Peshkov, who was once translator for Mikhail Gorbachev, the last president of the Soviet Union, gave a brief lecture on relations between Ireland and Russia. This was followed by a Q&A with topics ranging from the marriage equality referendum in Ireland, the conflict in Syria and relations with the US.
Commenting on connections between Ireland and Russia, Peshkov said that the two have a similar “understanding of the essence of life,” as well as similarities in culture, art, economics and trade.
He spoke about celebrations of Irish culture in Russia, giving St. Patrick’s Day, when a parade and dancing are held in the streets of St. Petersburg, and Riverdance as examples. Peshkov drew comparisons between famous Irish writers, such as James Joyce, Oscar Wilde and W.B. Yeats, and notable Russian writers like Tolstoy, Dostoyevsky and Gorky. He also noted the strong links between Russian and Irish ballet.
According to Peshkov, Russia and Ireland have similar economies despite their size difference and have always enjoyed good relations with each other. He spoke about the trade relationship between the two nations, which at their most prosperous saw Irish investments in the Russian economy to the value of around 22 billion dollars.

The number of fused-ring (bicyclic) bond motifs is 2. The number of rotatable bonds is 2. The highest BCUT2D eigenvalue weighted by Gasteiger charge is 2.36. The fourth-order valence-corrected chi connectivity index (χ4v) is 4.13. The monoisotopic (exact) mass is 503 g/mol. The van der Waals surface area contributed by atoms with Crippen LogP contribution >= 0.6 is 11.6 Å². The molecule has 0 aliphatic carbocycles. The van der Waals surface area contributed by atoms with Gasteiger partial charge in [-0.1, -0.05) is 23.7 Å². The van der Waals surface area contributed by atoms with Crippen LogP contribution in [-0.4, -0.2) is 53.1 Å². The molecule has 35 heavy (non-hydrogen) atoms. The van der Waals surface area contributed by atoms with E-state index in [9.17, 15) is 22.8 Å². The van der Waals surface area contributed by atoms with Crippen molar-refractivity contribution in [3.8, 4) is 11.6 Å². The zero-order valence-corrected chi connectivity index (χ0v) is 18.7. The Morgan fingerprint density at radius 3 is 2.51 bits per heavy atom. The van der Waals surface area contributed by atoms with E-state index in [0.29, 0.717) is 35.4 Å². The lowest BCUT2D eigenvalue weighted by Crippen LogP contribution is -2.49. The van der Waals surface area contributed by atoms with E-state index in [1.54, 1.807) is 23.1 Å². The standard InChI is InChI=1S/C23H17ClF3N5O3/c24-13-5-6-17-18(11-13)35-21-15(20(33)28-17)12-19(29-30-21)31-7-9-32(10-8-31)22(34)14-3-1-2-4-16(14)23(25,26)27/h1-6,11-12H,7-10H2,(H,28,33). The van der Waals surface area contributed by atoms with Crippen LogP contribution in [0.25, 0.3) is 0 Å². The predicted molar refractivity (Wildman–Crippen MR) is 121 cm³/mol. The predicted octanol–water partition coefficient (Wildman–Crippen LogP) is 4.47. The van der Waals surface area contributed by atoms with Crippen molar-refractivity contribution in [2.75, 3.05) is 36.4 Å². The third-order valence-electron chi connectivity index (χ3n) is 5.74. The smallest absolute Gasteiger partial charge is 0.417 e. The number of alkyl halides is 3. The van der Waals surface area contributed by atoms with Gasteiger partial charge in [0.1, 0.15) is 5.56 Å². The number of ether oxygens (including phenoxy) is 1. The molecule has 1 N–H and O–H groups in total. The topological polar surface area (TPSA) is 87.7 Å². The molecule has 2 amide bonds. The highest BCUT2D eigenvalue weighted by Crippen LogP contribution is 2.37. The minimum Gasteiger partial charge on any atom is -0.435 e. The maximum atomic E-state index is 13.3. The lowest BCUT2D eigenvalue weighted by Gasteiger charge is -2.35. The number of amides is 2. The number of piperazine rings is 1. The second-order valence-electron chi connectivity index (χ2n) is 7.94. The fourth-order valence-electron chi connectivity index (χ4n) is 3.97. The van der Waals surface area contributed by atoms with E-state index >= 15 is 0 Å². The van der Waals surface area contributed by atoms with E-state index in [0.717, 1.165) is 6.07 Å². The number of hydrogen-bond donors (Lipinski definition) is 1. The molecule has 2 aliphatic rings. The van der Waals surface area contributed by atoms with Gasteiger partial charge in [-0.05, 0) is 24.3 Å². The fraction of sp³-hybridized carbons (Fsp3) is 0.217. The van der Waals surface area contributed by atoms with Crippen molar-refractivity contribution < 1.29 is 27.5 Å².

Referring to recent trade sanctions that have seen Irish exports to Russia fall significantly, he laughed and said “life is life… Sorry about this, these sanctions bring happiness to nobody,” setting off laughter among the audience as well.
Asked about his opinion on the passing of the marriage equality referendum in Ireland, he said: “It’s your choice, not ours. We have our laws and our structure and you have yours. We don’t teach you and we don’t want anyone to teach us.”
There were many questions from students focused on Russia’s relationships with a number of other countries.
In response to a question about the country’s relationship with North Korea, he replied that it is “nothing special. We are neighbours.”
Various questions were asked in relation to accusations that Russia bombed peaceful terrorists in Syria, to which he replied: “These accusations are only rumours made by haters. I don’t understand the difference between good terrorists and bad terrorists or moderate terrorists. Terrorists are terrorists.”
On the matter of Russian relations with the United States, Peshkov said that Russia takes a pragmatic approach and that the two countries have not left the table since the fall of the Berlin Wall. “I wouldn’t say we are good friends or enemies,” he said, stating that they are trying to find common ground at the moment. If a war broke out between the US and Russia, “it would be the end of the world,” he claimed. He also criticised the US for not helping Russia enough in dealing with the conflict in Syria. Russia has repeatedly asked the US “where to bomb,” however, the US has been unresponsive, he said.
On a lighter note, Peshkov told students that the best place to have Russian food in Dublin is at Admiral on Marlborough Street: “It’s Ukrainian,Russian, very good. Bon Appetit.”